Al Dente Homemade Pasta Recipe [with the Kitchenaid Pasta Attachment]

Whether it’s your first time making it or you’re a pasta expert, making your own pasta is a revelation. Here is the perfect al dente homemade pasta recipe with step by step instructions using the Kitchenaid Pasta Attachment. Your Italian red sauce will swoon with delight.

Growing up in an Italian-American house, we ate a lot of pasta. I mean a lot. Pretty much every Sunday our dinner plates were filled to the brim with homemade spaghetti sauce or a thick meat sauce and meatballs. My grandmas especially would have loved how easy this perfect al dente homemade pasta recipe is…we might have had it every week!

p.s. it was a darn good childhood.

floured and cut homemade pasta that is nested on a gray background.

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What is al dente pasta, anyway?

Al dente translated means “to the tooth”. Which, admittedly, is kind of confusing. When you bite into pasta that has been cooked al dente:

  • The pasta will taste firm yet soft.
  • There’ll be a noticeable white rim between the outside and inside of the pasta noodle.
  • The noodle will hold its shape and not fall apart or be too white in color (both of which mean that the pasta is overcooked).

It’s worth it to make fresh pasta

a sheet pan with floured homemade fettuccine.

Here’s why:

  • It’s easy. Seriously! I wouldn’t tease you. This fresh pasta recipe has only three ingredients (not counting water)!
  • Making pasta is soul-touching. Making homemade pasta is as satisfying as painting a room or spinning some perfect pizza dough.
  • Accomplishment. When you use a pair of tongs to twirl that luscious al dente pasta on your plate, your heart is literally going to soar. And that first perfect bite is one proud moment.

The Equipment You’ll Need

close up of Kitchenaid pasta roller attachment


There are a few different techniques to make homemade pasta. You can use a mixer and dough hook for the whole thing. You can use your hands from start to finish.

You can even use a food processor (my favorite is the Magimix food processor) to mix the dough together and roll the rest by hand or with a rolling pin. And the Atlas hand crank pasta maker was my first pasta machine…it’s so easy and old school…the best!

My favorite tools for making pasta are a combo of:

  • Your hands. The best tool in your kitchen. Period. And they are also the best tool for making amazing pasta dough at home because feeling the dough is key for knowing when the dough is ready. And the feel is everything, dahling. [see below].
  • Kitchenaid pasta attachment. This pasta roller literally changed my pasta-making life. Because there’s no cranking, you can use both hands to run the dough through the machine.
  • A clean work surface. Either a clean countertop or cutting board.
  • A bench scraper. Comes in handy when gathering the flour on your work surface.

Secrets to making homemade pasta dough

ball of pasta dough on a wooden cutting board with flour nearby
  • Confidence. Reading through the recipe not just once but TWICE will help you gain the confidence to make pasta dough. And a good glass of wine.
  • Practice. Just like anything, the more you practice making pasta, the simpler it will be. And the more you’ll understand what I mean by feel.
  • Good weather. The weather and room temperature does affect how flour absorbs moisture and how the dough responds. When it’s more humid outside, the dough is going to absorb more moisture; conversely when it’s cooler out, you might have to work a little harder or add a little more water to help the dough along.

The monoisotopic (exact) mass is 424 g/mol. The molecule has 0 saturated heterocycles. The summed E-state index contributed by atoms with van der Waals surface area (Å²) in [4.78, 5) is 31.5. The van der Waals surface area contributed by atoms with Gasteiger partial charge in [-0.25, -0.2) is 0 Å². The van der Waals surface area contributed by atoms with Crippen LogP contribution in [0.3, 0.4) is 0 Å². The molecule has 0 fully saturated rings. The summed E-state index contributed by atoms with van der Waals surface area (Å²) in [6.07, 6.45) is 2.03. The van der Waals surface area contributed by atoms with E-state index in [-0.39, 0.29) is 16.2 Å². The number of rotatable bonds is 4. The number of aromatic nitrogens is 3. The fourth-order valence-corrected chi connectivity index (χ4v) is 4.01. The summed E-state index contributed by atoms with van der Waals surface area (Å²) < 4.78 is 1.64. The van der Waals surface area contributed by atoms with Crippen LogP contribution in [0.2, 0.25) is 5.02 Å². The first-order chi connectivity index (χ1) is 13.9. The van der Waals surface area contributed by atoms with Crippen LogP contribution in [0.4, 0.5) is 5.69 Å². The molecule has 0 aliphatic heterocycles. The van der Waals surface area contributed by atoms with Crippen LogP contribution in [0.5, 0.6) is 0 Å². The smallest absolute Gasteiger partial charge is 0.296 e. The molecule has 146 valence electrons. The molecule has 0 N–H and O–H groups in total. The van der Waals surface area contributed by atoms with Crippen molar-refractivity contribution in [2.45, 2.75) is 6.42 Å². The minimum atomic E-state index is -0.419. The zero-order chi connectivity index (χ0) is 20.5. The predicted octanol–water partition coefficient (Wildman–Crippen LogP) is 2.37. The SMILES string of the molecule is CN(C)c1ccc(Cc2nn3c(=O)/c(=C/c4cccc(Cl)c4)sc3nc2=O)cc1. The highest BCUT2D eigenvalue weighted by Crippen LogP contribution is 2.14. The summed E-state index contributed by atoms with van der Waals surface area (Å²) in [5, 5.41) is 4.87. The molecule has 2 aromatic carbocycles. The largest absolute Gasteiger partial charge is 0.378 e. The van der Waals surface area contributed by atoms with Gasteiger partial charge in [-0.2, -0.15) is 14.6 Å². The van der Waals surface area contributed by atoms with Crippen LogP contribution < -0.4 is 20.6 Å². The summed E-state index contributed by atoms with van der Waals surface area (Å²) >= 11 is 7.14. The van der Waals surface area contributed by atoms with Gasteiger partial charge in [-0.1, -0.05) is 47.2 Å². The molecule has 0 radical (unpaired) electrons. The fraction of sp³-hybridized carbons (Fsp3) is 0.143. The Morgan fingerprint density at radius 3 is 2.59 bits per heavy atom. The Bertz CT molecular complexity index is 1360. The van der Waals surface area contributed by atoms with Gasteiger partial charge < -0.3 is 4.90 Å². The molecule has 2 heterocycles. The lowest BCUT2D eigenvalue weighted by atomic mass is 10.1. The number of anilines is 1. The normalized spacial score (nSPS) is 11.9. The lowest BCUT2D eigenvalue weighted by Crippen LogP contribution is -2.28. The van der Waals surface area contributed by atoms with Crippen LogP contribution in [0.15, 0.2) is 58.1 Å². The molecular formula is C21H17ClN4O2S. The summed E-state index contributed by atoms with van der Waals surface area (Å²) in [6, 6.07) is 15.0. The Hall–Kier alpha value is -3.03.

Why you’ll love using the kitchenaid pasta roller to roll homemade pasta

  • Hands free. Ok— well maybe not 100% hands free, but you will have both hands to fold and catch the dough and feed it through the pasta roller vs. cranking a pasta machine with one hand and catching the dough with the other.
  • Speed control. Using the first speed setting on the Kitchenaid mixer leads to the perfect tempo and speed for smoothly rolling pasta dough.
  • It comes with a cutting attachment. Beautifully cut linguine, fettuccine, spaghetti all can be yours in literally seconds!

What you’ll need for this recipe

wooden board with bowl of beaten egg, some eggs on a grid and bowls of semolina and flour

Three ingredient homemade pasta? You betchya! If you consider water an ingredient, then it’s technically 4 ingredients but again —that isn’t much!

The beauty of pasta dough is that the ingredients are simple (and ones you probably already have)!

  1. Large eggs. A combination of whole eggs and egg yolks gives our flour the best texture and the extra yolks bring richness. And large eggs, please!
  2. Flour. We are using both semolina and “00” flour. More on that below!
  3. Water. Not really an ingredient but a necessary component that you’ll adjust based on your temperature and humidity in your house and outside. There’s that “feel” thing again!

Types of flour for pasta dough

We are going to use a mixture of semolina and “00” flour to make our homemade pasta. If you don’t have either of these, feel free to use all-purpose flour.

p.s. I have never used bread flour but if it’s all you have, give it a try! Keep in mind it might be a little heavier in texture.

  • Semolina. Semolina flour is a finely milled durum wheat flour loaded with protein, a coarse texture and gorgeous yellow color. It’s really got it all. I use Bob’s Red Mill Semolina Flour.
  • “00” flour. 00 or double zero flour is almost like powdered sugar. It’s soft and fluffy and adds a silky texture to the pasta dough that counterbalances the semolina in the best way. King Arthur’s 00 Pizza Flour is what I used for this recipe and it’s available at most stores where the King Arthur brand is carried.

How to make homemade pasta

This is the fun part. Put on your favorite music to cook by. [PSA: if you’ve never listened to Brooklyn Duo, you’re in for a treat!].

Step by step instructions

three steps to mixing flour and eggs for pasta dough

Combine the flours in a bowl until thoroughly combined. Reserve 1 cup of flour [1].